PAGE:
These days, Tower Snow is not so easy to find. You have to head to Napa and veer onto remote roads, where the air is thick with the smell of hay. Keep going, amid the chirping of crickets, past the wineries and grapevines and a run-down deli, up to the dry hills. Then go through two gates (security codes required) to a place that affords picture-perfect views of the valley below. It's peaceful up here, with hummingbirds and rabbits and deer and bobcats, on 70 acres of land dominated by a Mediterranean-style house?pool, spa, and wine cellar included. This is 50 miles and a world away from the life Snow once had. The charismatic former chair of Brobeck, Phleger & Harrison once spent his days on the 38th floor of the Spear Street Tower, which commanded another spectacular view?that one of the Golden Gate Bridge, Coit Tower, and the Bay Bridge. During his four-year term as chair, he took the firm to its heights?profits-per-partner soared to more than $1 million?and some say to its depths: Snow was blamed for the firm's debt and demise. (Brobeck closed its offices in 2003, about a year after he was expelled.)
Now 59, Snow's views on the world have changed dramatically. He has survived what he calls a "perfect storm": the loss of his job, the breakdown of his marriage, and the meltdown of his finances. But having come through that storm, he says he's a lot wiser than he was before. And he says he can't imagine ever returning to the law.
In his first on-the-record interview in five years, Snow talks about the life he once led and the life he is leading now.
Since you left active practice three years ago, what do you do with your time? I've recently picked up some consulting work, a minor amount, for companies. But I tell you, my first priority is my daughter. Then spending time with others, whether it be family members, my sister, friends. I have incredibly good friends. But 99 percent of the people who were in my life ten years ago are not in my life today.
Did you make mistakes at Brobeck? And if so, do you think about those mistakes now?
I spend virtually no time thinking about Brobeck or my legal career. I made many, many mistakes, but I did the best I could do. If I could go back and do some things differently, would I? Absolutely.
Over the last several years, I went through some really challenging periods. In one particular period, I was expelled from Brobeck at the same time my wife filed for divorce, ironically because I was spending too much time at the office. I lost 50 percent of my daughter's life because of the divorce and custody battle. And I saw 80 percent of my net worth vaporize.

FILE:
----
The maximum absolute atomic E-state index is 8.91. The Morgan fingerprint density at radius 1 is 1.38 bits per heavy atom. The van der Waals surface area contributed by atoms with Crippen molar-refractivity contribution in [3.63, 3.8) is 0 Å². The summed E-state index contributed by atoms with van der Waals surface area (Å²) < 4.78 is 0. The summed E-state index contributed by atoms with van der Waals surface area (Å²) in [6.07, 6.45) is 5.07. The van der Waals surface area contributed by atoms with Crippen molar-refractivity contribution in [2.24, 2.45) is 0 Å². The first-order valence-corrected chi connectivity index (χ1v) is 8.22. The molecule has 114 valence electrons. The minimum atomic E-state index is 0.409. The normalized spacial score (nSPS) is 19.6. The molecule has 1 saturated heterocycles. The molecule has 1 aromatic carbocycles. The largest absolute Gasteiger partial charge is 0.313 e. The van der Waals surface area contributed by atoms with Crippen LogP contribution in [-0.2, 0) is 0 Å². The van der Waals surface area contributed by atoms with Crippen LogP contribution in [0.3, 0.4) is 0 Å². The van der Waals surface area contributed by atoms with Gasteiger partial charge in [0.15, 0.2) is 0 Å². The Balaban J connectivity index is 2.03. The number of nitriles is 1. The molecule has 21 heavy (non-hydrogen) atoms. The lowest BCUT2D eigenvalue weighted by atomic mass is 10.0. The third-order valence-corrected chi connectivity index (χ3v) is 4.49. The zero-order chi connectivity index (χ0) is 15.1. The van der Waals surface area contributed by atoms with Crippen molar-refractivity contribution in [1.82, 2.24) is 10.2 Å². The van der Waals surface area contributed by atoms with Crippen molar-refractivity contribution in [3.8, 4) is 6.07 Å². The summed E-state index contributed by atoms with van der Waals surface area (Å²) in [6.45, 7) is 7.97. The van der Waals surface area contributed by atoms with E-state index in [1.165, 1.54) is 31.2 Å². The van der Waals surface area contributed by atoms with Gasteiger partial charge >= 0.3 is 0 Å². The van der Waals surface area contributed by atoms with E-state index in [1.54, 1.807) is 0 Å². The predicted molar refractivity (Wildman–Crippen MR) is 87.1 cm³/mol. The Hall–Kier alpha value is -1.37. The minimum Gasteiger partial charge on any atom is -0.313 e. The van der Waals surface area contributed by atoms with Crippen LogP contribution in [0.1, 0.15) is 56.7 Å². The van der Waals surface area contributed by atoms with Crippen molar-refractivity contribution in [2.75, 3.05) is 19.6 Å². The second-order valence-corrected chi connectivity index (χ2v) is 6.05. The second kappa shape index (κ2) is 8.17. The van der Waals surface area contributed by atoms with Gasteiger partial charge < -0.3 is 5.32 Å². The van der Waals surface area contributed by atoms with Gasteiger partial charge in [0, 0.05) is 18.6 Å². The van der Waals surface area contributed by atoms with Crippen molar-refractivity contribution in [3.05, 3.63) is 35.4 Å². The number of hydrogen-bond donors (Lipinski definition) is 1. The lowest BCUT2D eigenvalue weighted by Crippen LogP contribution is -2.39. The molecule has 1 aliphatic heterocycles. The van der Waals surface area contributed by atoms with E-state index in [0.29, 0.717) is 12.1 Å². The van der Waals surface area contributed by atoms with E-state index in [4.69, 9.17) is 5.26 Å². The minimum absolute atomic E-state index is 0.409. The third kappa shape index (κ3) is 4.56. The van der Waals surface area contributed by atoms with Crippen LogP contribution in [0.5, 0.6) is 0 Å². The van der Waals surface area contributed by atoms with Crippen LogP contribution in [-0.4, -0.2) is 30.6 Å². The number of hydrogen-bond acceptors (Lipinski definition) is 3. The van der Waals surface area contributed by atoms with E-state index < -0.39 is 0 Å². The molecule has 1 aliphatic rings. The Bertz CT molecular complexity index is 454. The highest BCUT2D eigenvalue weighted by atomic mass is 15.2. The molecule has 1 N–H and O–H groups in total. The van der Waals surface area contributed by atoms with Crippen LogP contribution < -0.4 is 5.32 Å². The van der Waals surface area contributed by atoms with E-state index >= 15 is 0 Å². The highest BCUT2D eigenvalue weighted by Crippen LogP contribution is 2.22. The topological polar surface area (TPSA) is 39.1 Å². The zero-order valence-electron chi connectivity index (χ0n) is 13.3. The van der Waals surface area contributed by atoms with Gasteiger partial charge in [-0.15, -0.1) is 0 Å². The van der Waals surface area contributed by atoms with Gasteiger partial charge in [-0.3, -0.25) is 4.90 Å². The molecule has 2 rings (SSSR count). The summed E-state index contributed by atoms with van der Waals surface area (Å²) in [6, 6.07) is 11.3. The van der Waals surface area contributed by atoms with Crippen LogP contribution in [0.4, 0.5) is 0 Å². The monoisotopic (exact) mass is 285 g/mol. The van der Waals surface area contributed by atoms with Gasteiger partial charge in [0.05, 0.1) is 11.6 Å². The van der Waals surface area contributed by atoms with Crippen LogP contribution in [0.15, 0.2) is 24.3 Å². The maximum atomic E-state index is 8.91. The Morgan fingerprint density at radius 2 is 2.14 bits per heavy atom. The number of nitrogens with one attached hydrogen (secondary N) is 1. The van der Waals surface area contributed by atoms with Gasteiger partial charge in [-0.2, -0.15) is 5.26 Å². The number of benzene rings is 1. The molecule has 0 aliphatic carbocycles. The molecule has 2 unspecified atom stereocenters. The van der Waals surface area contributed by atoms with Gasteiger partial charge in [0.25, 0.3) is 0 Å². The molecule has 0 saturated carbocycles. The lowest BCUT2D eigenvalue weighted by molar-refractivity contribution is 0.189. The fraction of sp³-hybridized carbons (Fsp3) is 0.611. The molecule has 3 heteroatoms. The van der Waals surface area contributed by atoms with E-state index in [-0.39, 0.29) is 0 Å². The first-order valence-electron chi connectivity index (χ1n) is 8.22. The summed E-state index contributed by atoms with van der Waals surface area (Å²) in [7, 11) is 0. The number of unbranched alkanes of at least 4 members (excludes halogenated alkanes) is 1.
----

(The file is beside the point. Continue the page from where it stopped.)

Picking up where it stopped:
With the benefit of hindsight, it turned out to be by far the most educational period of my life. I wouldn't have said this five years ago, but every one of those events was a blessing in disguise. And I will live a vastly more spiritual, more fulfilled life in the future.
Humility is an extremely important part of the human character. In recent years, I've been humbled beyond anything I could imagine. And I'm thankful for that; with humility comes perspective. With humility comes an enhanced ability to listen and learn.
It sounds like a stripping away of identities. So what are you left with?
Of course, many people go through extraordinarily challenging things. Even at my lowest point, I was left with my core values and sense of self. I focused on getting through each day. There were days I'd get up in the morning and wonder whether I'd still be here in the evening, not because I was going to jump in front of a truck, but the stresses on me were so great, I wondered if I was going to keel over.
Someone once said, "In perfect darkness there is also the greatest light." When you are standing there, wondering whether you are going to fall into the abyss and disappear?that is the moment of the greatest clarity you will ever have in your life. The only other time you have that is when you are dying.
Looking back, how did the law meet your expectations? How didn't it?
If I had to do it all over again, I would not become a lawyer, irrespective of how rewarding my career was or how rewarding I found the legal environment to be; law wasn't my passion. If I had to do it all over again, I'd go to film school, not with expectations of succeeding, but with the idea of giving it my best. I would also consider being a veterinarian because I happen to love animals.